- Supplier deliveries continued to slow for the 11th- straight month as companies experience transportation issues and difficulty hiring, according to The Institute for Supply Management's manufacturing report, released Tuesday. The ISM supplier deliveries index was at 59 in September, up from 58.2 in August. Readings above 50 indicate slowing deliveries.
- "The transportation sector is having difficulty keeping up, too, meaning there's a lot of last-minute calls for shipments; there's a lot of shipments that are being made short or requiring another delivery to occur," ISM Chair Timothy Fiore said on a call with reporters Thursday.
- Raw materials prices increased for the fourth-consecutive month. More expensive plastics, lumber, aluminum, copper, steel products and transportation have resulted in suppliers passing along more cost to the ISM panelist companies, Fiore said.
The overall PMI for the manufacturing sector registered at 55.4 for September, an indication that the industry is growing for the fourth-straight month. But the number does not indicate whether the sector has reached pre-pandemic levels, Fiore said.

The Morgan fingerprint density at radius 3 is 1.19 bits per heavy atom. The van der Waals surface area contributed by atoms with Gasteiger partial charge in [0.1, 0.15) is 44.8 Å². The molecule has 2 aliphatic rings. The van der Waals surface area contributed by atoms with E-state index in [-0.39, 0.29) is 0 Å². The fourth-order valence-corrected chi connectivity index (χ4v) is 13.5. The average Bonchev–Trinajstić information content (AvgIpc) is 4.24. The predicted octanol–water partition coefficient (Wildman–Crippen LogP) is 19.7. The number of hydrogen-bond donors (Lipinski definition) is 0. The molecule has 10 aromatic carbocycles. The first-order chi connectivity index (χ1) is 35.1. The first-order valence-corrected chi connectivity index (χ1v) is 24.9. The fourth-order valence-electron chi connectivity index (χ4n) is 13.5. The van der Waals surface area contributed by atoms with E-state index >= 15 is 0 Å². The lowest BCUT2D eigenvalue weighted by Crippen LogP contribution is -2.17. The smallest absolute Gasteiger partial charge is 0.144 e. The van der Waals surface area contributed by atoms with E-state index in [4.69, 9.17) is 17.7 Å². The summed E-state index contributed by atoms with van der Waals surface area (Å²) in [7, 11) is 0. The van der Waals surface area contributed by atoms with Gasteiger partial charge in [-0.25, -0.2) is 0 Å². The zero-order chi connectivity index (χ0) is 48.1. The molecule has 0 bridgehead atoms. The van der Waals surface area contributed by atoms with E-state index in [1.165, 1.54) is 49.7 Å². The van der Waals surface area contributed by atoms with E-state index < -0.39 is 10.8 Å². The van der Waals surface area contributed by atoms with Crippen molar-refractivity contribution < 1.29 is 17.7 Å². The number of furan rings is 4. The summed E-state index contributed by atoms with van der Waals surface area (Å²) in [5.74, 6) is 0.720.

The report highlights the industry has learned how to keep supply chains moving during the pandemic, while underscoring the challenges that remain in this new normal.
"About 12% of my general comments were about transportation difficulties, which, that's the first time we've seen those since we were in the growth profile back in late '17, early '18," Fiore said.
One respondent in the computer and electronic products sector specifically indicated issues with long lead times for products coming out of China.
"This is part of the problem; there's container issues at the ports in China," Fiore said.
All major carriers are dealing with equipment shortages at Asian ports as demand for ocean freight outstrips equipment supply, according to a report form The Loadstar.
But transportation issues, such as increased rejection and spot rates, are also a leading indicator of a healthy manufacturing sector that's trying to get the inventory it needs, Fiore said.
Inventories fell for the third-straight month, according to the index. But new orders grew for the fourth-straight month, an indication that buyers are working to refill backrooms and warehouses. With deliveries slowing, this might take longer than some companies would like.
Meanwhile, industries are either preparing for peak season or already in the thick of it with the holiday season fast approaching.
"Its probably going to be a much more difficult season than normal," Fiore said. "Especially clearing China."